Divergence and Convergence

Divergence and Convergence

in the Serbian Balancing Foreign Policy

01/2020  | Reading time: 7 minutes

Although Serbian President Aleksandar Vučić portrays himself as a pro-Western politician, he has been able to maintain a delicate balance between Russia and the EU in recent years and keep his distance from Brussels and Moscow if necessary. What do the opposing sides have to offer for the country, and what can be the outcome of this scramble for one of the key countries of the Balkans?

After the shocking decision of French President Macron on the future enlargement in the Western Balkans, Serbian Prime Minister Ana Brnabić signed a trade pact with Russia, the power that actually dominates the Eurasian Economic Union, in hope of creating room for economic relations with other external actors in the Western Balkans, especially with Russia. In turn, the EU warned that Brussels would closely monitor those relations, since Serbia is one of the likely candidates to join the European Union.

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Ana Brnabić and Dmitry Medvedev signing the trade pact
Source: Wikimedia Commons, author: government.ru, licence: CC BY 4.0

As a Western Balkan country, Serbia carries geostrategic significance for the security of South-eastern Europe, which creates an incentive to admit it into the EU. Other international organisations, such as NATO, also include Serbia on their security agenda to contain Russia. In the meantime, Russia, as a regional power, pursues an adversarial foreign policy in its neighbourhood, aiming specifically at countries that are actively engaged in a dialogue with the EU.

The current Serbian foreign policy of balancing is structured vis-à-vis the European Union on the one hand, while it maintains strong ties to its historical ally, Russia, on the other. Especially after the Russian intervention in Ukraine, and then in Syria, both of which have served as a proof that the world is not anymore unipolar and entered a multipolar phase centred around Atlanticism and Eurasianism, Russia wants to play an active role in the Western Balkans and particularly in Serbia, its natural ally, and compensate for its inactive past in which the NATO intervention in Serbia and the Kosovar secession could not be prevented. In the interim, Serbia tries to follow an assertive balancing foreign policy between the West and Russia and purse EU membership without harming its relations with Russia.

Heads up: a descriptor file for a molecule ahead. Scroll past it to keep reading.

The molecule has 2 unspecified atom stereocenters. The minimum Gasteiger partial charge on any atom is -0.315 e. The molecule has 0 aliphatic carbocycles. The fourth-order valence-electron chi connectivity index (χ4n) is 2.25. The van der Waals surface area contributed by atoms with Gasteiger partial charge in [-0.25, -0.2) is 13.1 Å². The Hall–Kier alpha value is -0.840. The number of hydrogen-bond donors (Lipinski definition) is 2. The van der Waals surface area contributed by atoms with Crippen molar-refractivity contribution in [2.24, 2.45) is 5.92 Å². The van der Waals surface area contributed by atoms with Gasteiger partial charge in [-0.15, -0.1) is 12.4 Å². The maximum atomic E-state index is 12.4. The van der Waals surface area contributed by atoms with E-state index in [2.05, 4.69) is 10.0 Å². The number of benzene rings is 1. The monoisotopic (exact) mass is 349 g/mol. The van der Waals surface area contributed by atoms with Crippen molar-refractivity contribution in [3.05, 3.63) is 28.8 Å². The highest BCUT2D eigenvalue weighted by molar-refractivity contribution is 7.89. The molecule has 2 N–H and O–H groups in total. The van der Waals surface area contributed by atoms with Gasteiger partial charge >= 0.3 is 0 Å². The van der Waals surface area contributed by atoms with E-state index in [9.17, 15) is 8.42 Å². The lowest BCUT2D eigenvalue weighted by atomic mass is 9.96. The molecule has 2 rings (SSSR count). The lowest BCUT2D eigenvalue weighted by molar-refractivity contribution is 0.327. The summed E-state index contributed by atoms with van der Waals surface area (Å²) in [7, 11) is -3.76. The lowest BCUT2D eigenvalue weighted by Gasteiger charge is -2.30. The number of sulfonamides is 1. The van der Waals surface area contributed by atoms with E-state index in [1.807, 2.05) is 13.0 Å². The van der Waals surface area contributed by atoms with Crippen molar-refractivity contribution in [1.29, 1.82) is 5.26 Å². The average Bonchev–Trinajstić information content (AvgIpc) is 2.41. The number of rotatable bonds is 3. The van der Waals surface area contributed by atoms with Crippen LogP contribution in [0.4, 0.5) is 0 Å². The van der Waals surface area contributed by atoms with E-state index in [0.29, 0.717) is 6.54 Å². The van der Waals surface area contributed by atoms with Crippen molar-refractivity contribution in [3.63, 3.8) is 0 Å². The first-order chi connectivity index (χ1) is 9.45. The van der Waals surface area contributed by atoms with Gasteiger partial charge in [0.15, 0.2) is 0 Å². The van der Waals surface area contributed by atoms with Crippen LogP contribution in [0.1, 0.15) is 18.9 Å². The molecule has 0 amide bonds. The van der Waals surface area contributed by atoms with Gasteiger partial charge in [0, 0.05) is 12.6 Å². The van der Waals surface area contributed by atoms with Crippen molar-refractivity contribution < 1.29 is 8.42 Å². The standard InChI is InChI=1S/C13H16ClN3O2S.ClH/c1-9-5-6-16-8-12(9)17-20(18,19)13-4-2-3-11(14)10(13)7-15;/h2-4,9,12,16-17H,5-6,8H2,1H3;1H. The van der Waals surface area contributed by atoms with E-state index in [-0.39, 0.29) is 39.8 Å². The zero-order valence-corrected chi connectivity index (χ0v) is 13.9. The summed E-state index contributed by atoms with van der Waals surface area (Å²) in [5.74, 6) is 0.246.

Russian interest in the Western Balkans and in Serbia can be characterised by the following three dimensions:

  • Discursive power
  • Material power
  • Ideational power

First, when the government of Kosovo declared the transformation of Kosovo Security Forces into a fully fledged army on 14 December 2018, Serbian President Aleksandar Vučić called for a UN Security Council meeting to discuss the issue and asked the UN to take on a major role in Serbia–Kosovo relations. Serbia felt encouraged to make use of Russia’s support in the UN Security Council and tap into its discursive power. Russia’s political influence on the UN Security Council created a chance to veto the decisions which aimed at the Western Balkans and reinforced the perception that Russia is back in the region.

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Posters in support of the Spanish attitude towards Kosovo and against the extermination of Serbs in Kosovo in front of National Assembly of the Republic of Serbia in 2018
Source: Iryna_Gabinet/Shutterstock.com

Second, the TurkStream Gas project, which was officially launched in the joint presence of the President of Turkey, Russia, Serbia, and Bulgaria on 8 January 2020, connects Serbia to the TurkStream pipeline through an extension. The Serbian expectation of a strategic partnership with Russia is extremely important because Serbia used to buy gas only from Ukraine and Hungary, but, by joining the new initiative, Belgrade can also buy it from Bulgaria through the Turkish pipeline. The geostrategic position of Serbia helps to strengthen its energy security significantly in not only the Balkans but also Europe. From another point of view, the creation of the new gas route across Serbia enhances Serbian industrial growth economically. Thus, its involvement in this gas project can make it possible for Serbia to fulfil the economical conditions needed for its accession to the EU.